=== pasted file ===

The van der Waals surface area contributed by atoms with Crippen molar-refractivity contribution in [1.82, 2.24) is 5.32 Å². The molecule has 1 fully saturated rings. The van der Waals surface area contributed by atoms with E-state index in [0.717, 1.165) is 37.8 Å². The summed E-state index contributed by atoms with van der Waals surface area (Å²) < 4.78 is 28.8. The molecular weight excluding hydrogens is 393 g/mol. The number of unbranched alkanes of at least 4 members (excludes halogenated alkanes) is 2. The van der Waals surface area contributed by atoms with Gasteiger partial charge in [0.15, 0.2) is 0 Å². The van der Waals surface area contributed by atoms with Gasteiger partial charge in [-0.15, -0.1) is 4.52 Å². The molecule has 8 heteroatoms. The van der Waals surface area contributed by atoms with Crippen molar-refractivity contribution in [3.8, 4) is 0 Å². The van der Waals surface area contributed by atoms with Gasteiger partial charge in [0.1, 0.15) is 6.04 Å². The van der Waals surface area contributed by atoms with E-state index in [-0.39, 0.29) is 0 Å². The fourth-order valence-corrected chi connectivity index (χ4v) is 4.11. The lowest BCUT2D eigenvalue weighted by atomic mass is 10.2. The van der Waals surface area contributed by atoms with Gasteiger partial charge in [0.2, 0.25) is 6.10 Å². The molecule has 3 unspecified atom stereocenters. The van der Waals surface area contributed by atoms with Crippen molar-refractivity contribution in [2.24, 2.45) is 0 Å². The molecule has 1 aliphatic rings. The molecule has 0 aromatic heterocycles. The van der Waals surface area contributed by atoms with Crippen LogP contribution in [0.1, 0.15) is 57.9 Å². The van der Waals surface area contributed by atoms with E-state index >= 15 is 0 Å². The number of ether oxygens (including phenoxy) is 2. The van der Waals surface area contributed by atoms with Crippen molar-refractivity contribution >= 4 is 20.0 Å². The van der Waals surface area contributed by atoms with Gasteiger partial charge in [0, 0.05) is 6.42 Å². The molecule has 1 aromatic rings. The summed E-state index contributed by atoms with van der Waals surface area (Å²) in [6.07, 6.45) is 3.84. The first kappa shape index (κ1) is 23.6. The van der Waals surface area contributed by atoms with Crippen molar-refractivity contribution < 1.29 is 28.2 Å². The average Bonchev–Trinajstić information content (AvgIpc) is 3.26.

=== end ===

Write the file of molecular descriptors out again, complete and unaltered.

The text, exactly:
The van der Waals surface area contributed by atoms with Crippen molar-refractivity contribution in [1.82, 2.24) is 5.32 Å². The molecule has 1 fully saturated rings. The van der Waals surface area contributed by atoms with E-state index in [0.717, 1.165) is 37.8 Å². The summed E-state index contributed by atoms with van der Waals surface area (Å²) < 4.78 is 28.8. The molecular weight excluding hydrogens is 393 g/mol. The number of unbranched alkanes of at least 4 members (excludes halogenated alkanes) is 2. The van der Waals surface area contributed by atoms with Gasteiger partial charge in [0.15, 0.2) is 0 Å². The van der Waals surface area contributed by atoms with Gasteiger partial charge in [-0.15, -0.1) is 4.52 Å². The molecule has 8 heteroatoms. The van der Waals surface area contributed by atoms with Crippen molar-refractivity contribution in [3.8, 4) is 0 Å². The van der Waals surface area contributed by atoms with Gasteiger partial charge in [0.1, 0.15) is 6.04 Å². The van der Waals surface area contributed by atoms with E-state index in [-0.39, 0.29) is 0 Å². The fourth-order valence-corrected chi connectivity index (χ4v) is 4.11. The lowest BCUT2D eigenvalue weighted by atomic mass is 10.2. The van der Waals surface area contributed by atoms with Gasteiger partial charge in [0.2, 0.25) is 6.10 Å². The molecule has 3 unspecified atom stereocenters. The van der Waals surface area contributed by atoms with Crippen molar-refractivity contribution in [2.24, 2.45) is 0 Å². The molecule has 1 aliphatic rings. The molecule has 0 aromatic heterocycles. The van der Waals surface area contributed by atoms with Crippen LogP contribution in [0.1, 0.15) is 57.9 Å². The van der Waals surface area contributed by atoms with E-state index >= 15 is 0 Å². The number of ether oxygens (including phenoxy) is 2. The van der Waals surface area contributed by atoms with Crippen molar-refractivity contribution >= 4 is 20.0 Å². The van der Waals surface area contributed by atoms with Gasteiger partial charge in [0, 0.05) is 6.42 Å². The molecule has 1 aromatic rings. The summed E-state index contributed by atoms with van der Waals surface area (Å²) in [6.07, 6.45) is 3.84. The first kappa shape index (κ1) is 23.6. The van der Waals surface area contributed by atoms with Crippen molar-refractivity contribution < 1.29 is 28.2 Å². The average Bonchev–Trinajstić information content (AvgIpc) is 3.26.